Talk:Economics of nuclear power plants

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Proliferation and Terrorism[edit]

The last sentence in this chapter is far away from touching the relevant fields of concern in both proliferation and terrorism prevention. BR MG 2013-10-17 — Preceding unsigned comment added by 161.5.6.220 (talk) 12:32, 17 October 2013 (UTC)

This Article reeks of Bias[edit]

The sources cited are disproportionately critical of nuclear power plant economics. Prominent critics of nuclear power are quoted directly and extensively while prominent supporters are rarely quoted if at all. Pro-nuclear viewpoints are virtually unrepresented and sources that show nuclear energy in a favorable light are questioned in an apparent attempt to poison the well.

One paragraph addresses the problem of nuclear power plant aging like this:

New reactor designs have been proposed but there is no guarantee that the reactors will be designed, built and operated correctly.[61] Mistakes do occur and the designers of reactors at Fukushima in Japan did not anticipate that a tsunami generated by an earthquake would disable the backup systems that were supposed to stabilize the reactor after the earthquake.[62][63] According to UBS AG, the Fukushima I nuclear accidents have cast doubt on whether even an advanced economy like Japan can master nuclear safety.[64] Catastrophic scenarios involving terrorist attacks are also conceivable.[61]

An interdisciplinary team from MIT have estimated that given the expected growth of nuclear power from 2005 – 2055, at least four serious nuclear accidents would be expected in that period.[65][66] To date, there have been five serious accidents (core damage) in the world since 1970 (one at Three Mile Island in 1979; one at Chernobyl in 1986; and three at Fukushima-Daiichi in 2011), corresponding to the beginning of the operation of generation II reactors. This leads to on average one serious accident happening every eight years worldwide.[63]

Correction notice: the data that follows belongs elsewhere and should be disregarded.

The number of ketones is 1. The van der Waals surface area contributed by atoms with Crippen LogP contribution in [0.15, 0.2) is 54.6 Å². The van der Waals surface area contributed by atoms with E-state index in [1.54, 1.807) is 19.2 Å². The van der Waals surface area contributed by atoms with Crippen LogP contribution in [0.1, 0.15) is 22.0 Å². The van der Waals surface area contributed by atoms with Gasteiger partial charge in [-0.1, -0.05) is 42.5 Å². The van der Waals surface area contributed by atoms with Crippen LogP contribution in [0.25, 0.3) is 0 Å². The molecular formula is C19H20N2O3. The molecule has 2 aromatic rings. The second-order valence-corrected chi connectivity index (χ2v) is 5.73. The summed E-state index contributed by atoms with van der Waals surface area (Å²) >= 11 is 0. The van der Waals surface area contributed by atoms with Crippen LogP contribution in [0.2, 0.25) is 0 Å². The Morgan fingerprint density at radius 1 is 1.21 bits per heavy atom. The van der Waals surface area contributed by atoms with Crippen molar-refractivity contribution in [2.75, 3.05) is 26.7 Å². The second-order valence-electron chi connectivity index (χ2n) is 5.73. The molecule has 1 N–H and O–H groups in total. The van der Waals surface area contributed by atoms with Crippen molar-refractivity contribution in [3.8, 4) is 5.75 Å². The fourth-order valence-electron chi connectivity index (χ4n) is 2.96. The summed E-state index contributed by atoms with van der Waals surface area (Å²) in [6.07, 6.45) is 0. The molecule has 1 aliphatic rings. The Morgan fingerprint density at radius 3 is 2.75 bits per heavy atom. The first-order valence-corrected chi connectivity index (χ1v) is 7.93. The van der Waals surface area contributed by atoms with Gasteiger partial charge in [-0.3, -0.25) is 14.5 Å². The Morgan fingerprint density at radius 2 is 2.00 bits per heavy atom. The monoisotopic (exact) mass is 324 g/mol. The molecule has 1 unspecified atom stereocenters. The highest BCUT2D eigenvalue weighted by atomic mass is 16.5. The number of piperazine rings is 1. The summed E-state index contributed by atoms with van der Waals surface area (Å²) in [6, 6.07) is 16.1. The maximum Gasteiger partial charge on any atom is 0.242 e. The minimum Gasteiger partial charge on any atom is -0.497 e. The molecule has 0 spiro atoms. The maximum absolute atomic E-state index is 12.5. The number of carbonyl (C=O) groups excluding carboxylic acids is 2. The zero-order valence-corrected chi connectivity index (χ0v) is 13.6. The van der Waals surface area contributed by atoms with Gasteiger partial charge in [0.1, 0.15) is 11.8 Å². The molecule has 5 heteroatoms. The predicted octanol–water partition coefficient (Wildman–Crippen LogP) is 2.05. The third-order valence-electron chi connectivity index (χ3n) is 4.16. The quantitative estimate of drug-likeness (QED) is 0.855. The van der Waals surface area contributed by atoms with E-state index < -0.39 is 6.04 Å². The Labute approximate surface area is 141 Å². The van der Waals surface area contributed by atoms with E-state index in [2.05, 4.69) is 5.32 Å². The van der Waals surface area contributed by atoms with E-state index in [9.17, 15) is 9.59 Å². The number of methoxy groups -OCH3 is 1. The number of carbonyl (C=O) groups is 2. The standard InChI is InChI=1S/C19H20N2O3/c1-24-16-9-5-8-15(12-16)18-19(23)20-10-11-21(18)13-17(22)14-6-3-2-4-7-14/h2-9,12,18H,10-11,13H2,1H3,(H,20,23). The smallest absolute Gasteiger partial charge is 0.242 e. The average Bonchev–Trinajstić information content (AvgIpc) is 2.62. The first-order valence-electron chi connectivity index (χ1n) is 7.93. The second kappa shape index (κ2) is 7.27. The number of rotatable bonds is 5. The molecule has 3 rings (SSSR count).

In terms of nuclear accidents, the Union of Concerned Scientists have stated that "reactor owners ... have never been economically responsible for the full costs and risks of their operations. Instead, the public faces the prospect of severe losses in the event of any number of potential adverse scenarios, while private investors reap the rewards if nuclear plants are economically successful. For all practical purposes, nuclear power's economic gains are privatized, while its risks are socialized".'[67]

The Italic part can be seen as a pro-nuclear viewpoint offering a solution to the problem, though it is hard to tell considering that it does not even make up a whole sentence. The rest of the sentence and the entire paragraph (bolded) is critical of future power plants. This is not even close to being a balanced, neutral and impartial point of view.89.160.217.101 (talk) 14:03, 12 April 2014 (UTC)

You say the article "reeks of bias". Please provide full details of recent, reliable, unbiased, sources which you would like to see included. See WP:RS. Thanks. Johnfos (talk) 16:23, 16 April 2014 (UTC)
You may also wish to consider becoming a registered user, see WP:IP ... Johnfos (talk) 07:00, 17 April 2014 (UTC)
No ongoing discussion, so I will remove the POV tag. If discussion starts again, I would suggest inviting energy economics expert, Prof John Quiggin (User:John Quiggin), to join in... Johnfos (talk) 09:35, 26 April 2014 (UTC)